Joyetech Espion Silk & NotchCore Review by Amber

Joyetech Espion Silk & NotchCore Kit

So, this has taken a while, I know, but bear with me. The Espion Silk w/ NotchCore was already reviewed brilliantly by our other users, so I won’t drag this into oblivion, but I have found some interesting things by using the device for a while. The Silk w/ NotchCore kit is an 80w device that utilizes the SS304 NotchCoil heads. The Espion Silk w/ NotchCore was provided by Joyetech for this review.

Kit Contents
1 * ESPION Silk
1 * NotchCore atomizer
5 * NotchCoilTM head (0.45ohm)
1 * QC USB cable
2 * Manual
1 * Warranty card
1 * Warning card
Spare parts

The Low Down

The Espion Silk & NotchCore kit is a pretty simplified design. It has a hypoallergenic pads that cover most of the front and sides of the mod, leaving only a few slivers of the underneath showing. I wanted to try bouncing it around to be honest (but decided against it, obviously). The hypoallergenic pads are constructed of Thermoplastic Elastomers, which is usually a mix of plastic and rubbers. They weren’t lying about the comfy part, it is darn comfortable. The TPE is slightly texturized, making for a soft but sleek look. What the pictures of the Silk fail to show you is that underneath the TPE pads, the mod itself is a very lightweight plastic. In fact, most of the weight is strictly the internals and the pads themselves.

The Silk has an 2800mAh internal battery, and is rated for 80w. Users of the older Istick devices will appreciate the 0.69in OLED screen, it is virtually the same as the screen layout of the Eleaf Istick 30w. That’s not a bad thing, I loved the simplicity of my old Istick, still going strong years later. The Silk also has a 2A QC, and charges lightning fast.

The NotchCore tank is a really neat part of this mod kit. I know for a lot of people, the NotchCore didn’t quite take off the way it was intended. It wasn’t a high wattage coil to begin with, and couldn’t really ‘take the heat’. The NotchCoil heads that come with the Silk are different in that they click into place on the gold-plated atomizer base. This ‘re-wickable’ design not only makes the NotchCore simple to use, but economic as well. The wattage range of these coils is around 20-25w for best performance. Airflow is pretty restrictive, and can be closed down for a MTL experience. The flavor is pretty decent and consistent. I really enjoyed that it kept up the flavor, even 4 weeks into the first coils usage. Here’s the important bit for these coils:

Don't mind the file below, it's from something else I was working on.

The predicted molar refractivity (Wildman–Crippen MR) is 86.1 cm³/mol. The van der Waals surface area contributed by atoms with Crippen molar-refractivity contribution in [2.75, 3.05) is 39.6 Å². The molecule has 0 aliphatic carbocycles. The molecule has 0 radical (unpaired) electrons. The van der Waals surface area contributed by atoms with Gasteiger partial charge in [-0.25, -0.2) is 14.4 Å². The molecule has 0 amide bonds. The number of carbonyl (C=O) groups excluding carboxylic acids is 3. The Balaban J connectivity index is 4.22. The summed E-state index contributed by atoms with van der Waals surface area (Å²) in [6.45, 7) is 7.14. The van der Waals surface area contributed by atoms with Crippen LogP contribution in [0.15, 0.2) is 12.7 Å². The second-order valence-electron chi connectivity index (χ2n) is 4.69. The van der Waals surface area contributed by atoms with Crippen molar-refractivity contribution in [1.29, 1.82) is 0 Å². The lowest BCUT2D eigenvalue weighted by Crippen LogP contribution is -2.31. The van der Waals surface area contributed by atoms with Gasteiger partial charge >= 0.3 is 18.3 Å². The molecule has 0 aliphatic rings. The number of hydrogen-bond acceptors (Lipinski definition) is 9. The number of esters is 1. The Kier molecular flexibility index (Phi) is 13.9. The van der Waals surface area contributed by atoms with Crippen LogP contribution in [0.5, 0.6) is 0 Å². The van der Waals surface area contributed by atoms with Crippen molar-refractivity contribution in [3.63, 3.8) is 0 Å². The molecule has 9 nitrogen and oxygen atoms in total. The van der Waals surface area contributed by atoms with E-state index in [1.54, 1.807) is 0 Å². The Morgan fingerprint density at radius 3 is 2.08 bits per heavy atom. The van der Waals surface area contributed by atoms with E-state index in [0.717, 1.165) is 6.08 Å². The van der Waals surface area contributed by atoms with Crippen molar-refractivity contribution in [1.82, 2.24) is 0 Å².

This next picture is the first coil used, which came pre-wicked. It has since been wicked a few times using Cotton Bacon, and has been used for over 4 weeks. Now, in this picture, the coil has only been cleaned each time with a very fine bristled brush and a good rinse.

In the next picture, the coil has been cleaned with a fine bristled brush, rinsed, and then pulsed (very briefly) at 5 watts. If you choose to clean the coils by pulsing, stay at 5 watts and under, and fire no more than 2-3 times to increase longevity of the coil.

Marketing and Usage